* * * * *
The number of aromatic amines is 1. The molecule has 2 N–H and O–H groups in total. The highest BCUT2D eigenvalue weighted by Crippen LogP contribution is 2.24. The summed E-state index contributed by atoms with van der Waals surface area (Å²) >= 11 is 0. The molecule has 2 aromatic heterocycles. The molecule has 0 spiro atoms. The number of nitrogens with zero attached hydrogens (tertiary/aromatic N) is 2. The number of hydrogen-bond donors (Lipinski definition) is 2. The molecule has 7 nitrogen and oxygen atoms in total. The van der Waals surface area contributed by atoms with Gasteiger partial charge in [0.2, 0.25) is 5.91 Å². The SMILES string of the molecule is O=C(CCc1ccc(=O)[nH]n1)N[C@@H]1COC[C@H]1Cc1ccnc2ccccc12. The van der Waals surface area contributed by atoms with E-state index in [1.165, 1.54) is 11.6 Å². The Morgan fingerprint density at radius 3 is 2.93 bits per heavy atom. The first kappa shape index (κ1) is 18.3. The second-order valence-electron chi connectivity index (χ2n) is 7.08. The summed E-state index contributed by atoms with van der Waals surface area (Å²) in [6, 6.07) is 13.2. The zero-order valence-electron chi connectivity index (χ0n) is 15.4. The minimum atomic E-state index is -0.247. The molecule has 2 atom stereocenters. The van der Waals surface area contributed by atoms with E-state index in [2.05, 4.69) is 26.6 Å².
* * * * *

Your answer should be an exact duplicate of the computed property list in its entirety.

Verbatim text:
The number of aromatic amines is 1. The molecule has 2 N–H and O–H groups in total. The highest BCUT2D eigenvalue weighted by Crippen LogP contribution is 2.24. The summed E-state index contributed by atoms with van der Waals surface area (Å²) >= 11 is 0. The molecule has 2 aromatic heterocycles. The molecule has 0 spiro atoms. The number of nitrogens with zero attached hydrogens (tertiary/aromatic N) is 2. The number of hydrogen-bond donors (Lipinski definition) is 2. The molecule has 7 nitrogen and oxygen atoms in total. The van der Waals surface area contributed by atoms with Gasteiger partial charge in [0.2, 0.25) is 5.91 Å². The SMILES string of the molecule is O=C(CCc1ccc(=O)[nH]n1)N[C@@H]1COC[C@H]1Cc1ccnc2ccccc12. The van der Waals surface area contributed by atoms with E-state index in [1.165, 1.54) is 11.6 Å². The Morgan fingerprint density at radius 3 is 2.93 bits per heavy atom. The first kappa shape index (κ1) is 18.3. The second-order valence-electron chi connectivity index (χ2n) is 7.08. The summed E-state index contributed by atoms with van der Waals surface area (Å²) in [6, 6.07) is 13.2. The zero-order valence-electron chi connectivity index (χ0n) is 15.4. The minimum atomic E-state index is -0.247. The molecule has 2 atom stereocenters. The van der Waals surface area contributed by atoms with E-state index in [2.05, 4.69) is 26.6 Å².